Sean Furey

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Sean Furey
Personal information
Nationality  United States
Born (1982-08-31) August 31, 1982 (age 32)
Residence San Diego, California.
Height 6 ft 2 in (1.88 m)[1]
Weight 194 lb (88 kg)[1]
Sport
Sport Track and field
Event(s) Javelin throw
Coached by Todd Reich
Achievements and titles
Personal best(s) Javelin: 82.73m

Sean Furey (born August 31, 1982) is an American javelin thrower. He has placed in the top three at the U.S. National Championships three times, winning the javelin event in 2010. In 2009, he represented the United States at the World Championships, finishing 12th. In 2012, Furey placed fourth at the Olympic Trials. Since the first and second placers had not met the Olympic "A" Standard and Furey had, he qualified to represent the United States at the 2012 Summer Olympics.

Early life[edit]

Sean Furey was born August 31, 1982 to Kathy Furey (who later became Kathy Stupak by marriage).[1][2] He grew up in Methuen, Massachusetts with his younger brother Ryan and began throwing the javelin while at Methuen High School.[3] He won two state javelin championships and in 2000, won the National Scholastic Championship.[1] During his senior season, Furey led his school to the Merrimack Valley Conference title and was named to the All-Scholastic team by the Boston Herald.[4] He graduated from Methuen in 2000.[1] Furey also played on the school's football team.[4]

After high school, Furey attended Dartmouth. He graduated in 2005 with a 3.80 GPA and an engineering degree.[1]

Athletic career[edit]

At Dartmouth, Furey set the school record in javelin, with a distance of 242-foot-3-inch (73.84 m).[1] In 2005, he won the Ivy League championship and was named the "Scholar Athlete of the Year" by the U.S. Track & Field and Cross Country Coaches Association.[1] At the 2005 NCAA Outdoor Championships, he placed third with a throw of 73.83 metres (242.2 ft).[1]

After college, Furey moved to San Diego to train.[3] At the 2008 Olympic Trials, he placed seventh. In 2009, he placed third in the National Championships and qualified for Worlds with a throw of 76.16 metres (249.9 ft).[1] At the World Championships, he was in fifth place among the "B" group after the qualification round of the javelin throw. However, he did not match that success in the final and finished in 12th place out of 12 competitors that made the final.[1]

Furey won the 2010 National Championships with a throw of 79.86 metres (262.0 ft).[1] In 2011, he finished in second place, recording a distance of 77.99 metres (255.9 ft).[1] At the 2011 Pan American Games, Furey placed fourth.[1]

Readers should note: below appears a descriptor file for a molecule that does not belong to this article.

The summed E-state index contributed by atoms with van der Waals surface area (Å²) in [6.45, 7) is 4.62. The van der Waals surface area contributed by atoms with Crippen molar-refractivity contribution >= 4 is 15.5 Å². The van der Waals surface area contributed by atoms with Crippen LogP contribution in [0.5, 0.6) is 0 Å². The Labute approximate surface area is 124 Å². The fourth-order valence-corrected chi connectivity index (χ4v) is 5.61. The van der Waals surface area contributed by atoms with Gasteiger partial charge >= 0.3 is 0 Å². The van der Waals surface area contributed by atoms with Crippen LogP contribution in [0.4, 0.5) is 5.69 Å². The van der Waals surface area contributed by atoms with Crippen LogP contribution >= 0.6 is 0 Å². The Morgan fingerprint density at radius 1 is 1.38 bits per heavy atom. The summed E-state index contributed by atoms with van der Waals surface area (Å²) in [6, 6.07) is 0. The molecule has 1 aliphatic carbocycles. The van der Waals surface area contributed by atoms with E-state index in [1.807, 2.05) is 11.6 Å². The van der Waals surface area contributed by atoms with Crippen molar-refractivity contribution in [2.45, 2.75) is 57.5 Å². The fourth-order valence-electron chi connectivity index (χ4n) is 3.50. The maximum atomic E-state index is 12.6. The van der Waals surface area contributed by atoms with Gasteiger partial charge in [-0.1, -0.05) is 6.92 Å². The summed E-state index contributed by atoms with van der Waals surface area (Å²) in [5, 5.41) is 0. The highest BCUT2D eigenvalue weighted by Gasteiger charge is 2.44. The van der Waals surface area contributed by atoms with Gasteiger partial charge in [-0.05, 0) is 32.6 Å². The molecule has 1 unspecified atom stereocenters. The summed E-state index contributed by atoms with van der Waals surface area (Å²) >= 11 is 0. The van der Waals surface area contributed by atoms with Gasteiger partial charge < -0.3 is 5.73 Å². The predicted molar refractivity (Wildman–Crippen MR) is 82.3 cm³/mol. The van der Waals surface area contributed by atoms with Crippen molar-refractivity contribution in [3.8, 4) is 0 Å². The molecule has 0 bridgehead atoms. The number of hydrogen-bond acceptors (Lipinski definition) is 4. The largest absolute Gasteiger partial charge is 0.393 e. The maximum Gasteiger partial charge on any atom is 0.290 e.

At the 2012 Olympic Trials, Furey was battling a back injury.[3] He placed fourth, throwing the javelin 77.86 metres (255.4 ft).[1] Two weeks prior to the Trials, he had met the Olympic "A" Standard of 82.00 metres (269.03 ft) by throwing a new personal best 82.73 metres (271.4 ft) in Lisle, Illinois. First and second place did not make the make standard, allowing Furey and fifth place finisher Cyrus Hostetler to make the Olympic team.[3] After the meet, he remarked "It's mixed emotions, fourth place vs. the Olympic team ... It's bittersweet. I just didn't execute like I needed."[2]

Furey entered the 2012 Olympics with the longest throw by an American in 2012,[2] and was ranked number 16 in the world.[2] He competed in the "B" group preliminary round of the javelin throw on August 8. He placed 18th in his group and 37th overall and did not advance to the finals.[5]

Furey is coached by former Olympian Todd Reich and sponsored by Mizuno.[3] "Todd is a talented guy," says Furey. "He knows what the elite javelin throwers are doing."[3] Furey says he has no plans to retire anytime soon. "I won't quit until my arm falls off," he said.[2]

Personal life[edit]

Furey currently lives in San Diego, California with his wife Matthan "Mattie" Chatterton-Richmond.[2][3] He works part-time at Raytheon as a mechanical engineer doing what he describes as "bomb-proofing electronics" for the United States Navy.[3] When asked why he chose to continue pursuing the javelin, instead of concentrating on his higher paying engineering career, Furey remarked "Missing out on money, I don't care. We have everything we need and more. Making money won't make me happier. Being on the Olympic team will make me happier."[2]

Seasonal bests by year[edit]

  • 2000 - 69.27
  • 2001 - 62.09
  • 2003 - 70.83
  • 2004 - 73.18
  • 2005 - 73.83
  • 2006 - 73.43
  • 2007 - 74.10
  • 2008 - 80.45
  • 2009 - 79.28
  • 2010 - 79.91
  • 2011 - 81.62
  • 2012 - 82.73
  • 2013 - 80.04
  • 2014 - 80.00

References[edit]

  1. ^ a b c d e f g h i j k l m n o "Athlete Bios: Sean Furey". USA Track & Field. Retrieved July 24, 2012. 
  2. ^ a b c d e f g Michael Muldoon (June 26, 2012). "Methuen's Furey punches ticket to London Olympics". The Eagle-Tribune. Retrieved July 24, 2012. 
  3. ^ a b c d e f g h John Connolly (July 20, 2012). "Methuen native Sean Furey set for London". Boston Herald. Retrieved July 24, 2012. 
  4. ^ a b "Former Herald All-Scholastic Sean Furey of Methuen earns a spot on the Olympic team". High School Insider Blog (Boston Herald). June 26, 2012. Retrieved July 24, 2012. 
  5. ^ "Men's Javelin Throw - qualiication". Retrieved February 25, 2013. 

External links[edit]